Waitrose predicts healthy food trends

Breakfast salads are being tipped as one of the top nutritious dishes for 2017, as Waitrose reveals a range of foods to keep health resolutions on track.

The supermarket chain said: ‘Breakfast is fast becoming the most fashionable meal of the day (check out social media for regular posts of avocado on toast and the perfect poached egg).’

At Waitrose, shoppers can now pick up a breakfast salad pot. Containing layers of spinach, red rice, quinoa, egg and dollop of hollandaise, the Eggs Benedict and Eggs Florentine breakfast salads add a source of protein to start the morning. With more workers consuming the first meal of the day ‘al desko’, the salads have been made ready to eat.

Along with breakfast salads, the grocery multiple is also introducing a new grain this month. Called sorghum, it is predicted to be the new quinoa.

Sorghum is gluten-free and has been growing in popularity in America over the past few years. The grain, which has been praised by healthy eaters for being a source of protein and minerals such as iron, has been added to a readymade salad. This low fat salad also contains raw shredded butternut squash and beetroot, mixed with a vegan raw carrot and miso dressing.

Waitrose said it launched quinoa for the first time 10 years ago, adding: ‘In 2007 it was considered a niche health food, but now it’s an everyday ingredient.’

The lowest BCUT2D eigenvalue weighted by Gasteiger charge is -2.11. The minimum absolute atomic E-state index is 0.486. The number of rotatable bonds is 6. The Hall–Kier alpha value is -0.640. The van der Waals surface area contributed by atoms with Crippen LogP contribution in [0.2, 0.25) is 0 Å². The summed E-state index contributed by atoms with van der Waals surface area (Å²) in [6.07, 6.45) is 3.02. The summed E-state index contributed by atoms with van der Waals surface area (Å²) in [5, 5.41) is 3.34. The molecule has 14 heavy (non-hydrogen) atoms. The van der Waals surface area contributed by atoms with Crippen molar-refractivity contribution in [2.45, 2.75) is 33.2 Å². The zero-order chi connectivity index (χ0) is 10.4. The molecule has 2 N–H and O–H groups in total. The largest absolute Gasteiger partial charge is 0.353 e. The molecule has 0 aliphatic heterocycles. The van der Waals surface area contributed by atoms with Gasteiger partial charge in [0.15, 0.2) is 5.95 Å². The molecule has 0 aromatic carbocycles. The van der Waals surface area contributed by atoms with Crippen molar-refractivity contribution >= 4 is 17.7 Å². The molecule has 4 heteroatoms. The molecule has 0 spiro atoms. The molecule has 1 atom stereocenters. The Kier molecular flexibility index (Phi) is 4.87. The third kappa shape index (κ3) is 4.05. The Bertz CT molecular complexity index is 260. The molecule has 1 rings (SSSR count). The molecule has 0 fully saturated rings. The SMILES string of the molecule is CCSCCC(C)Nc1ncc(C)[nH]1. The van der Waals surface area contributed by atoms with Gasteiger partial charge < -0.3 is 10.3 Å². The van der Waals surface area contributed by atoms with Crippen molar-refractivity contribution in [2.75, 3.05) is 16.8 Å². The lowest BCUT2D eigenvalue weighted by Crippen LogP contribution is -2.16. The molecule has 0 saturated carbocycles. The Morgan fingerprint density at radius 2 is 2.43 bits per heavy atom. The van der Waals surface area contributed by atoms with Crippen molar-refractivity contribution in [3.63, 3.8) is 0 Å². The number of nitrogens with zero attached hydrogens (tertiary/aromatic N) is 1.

In addition, Waitrose has revamped its stir fry ready meals with healthier twists. Vegetables such as runner beans and Tenderstem broccoli have been cut into noodle shapes to make lower carb Far Eastern dishes.

Plus, it claims to be the first UK supermarket to sell fresh wholewheat noodles, following the trend for customers wanting easy but healthier swaps for traditional ingredients.

Simona Cohen-Vida, product developer at Waitrose, said: “What healthy eaters consume in the US, British shoppers will usually follow (think green smoothies and coconut water).

“Both breakfast salads and sorghum might raise a few eyebrows now but there is a demand for dishes with a healthy balance of ingredients. And veg-based breakfasts rather than fruit ones are lower in sugar.”

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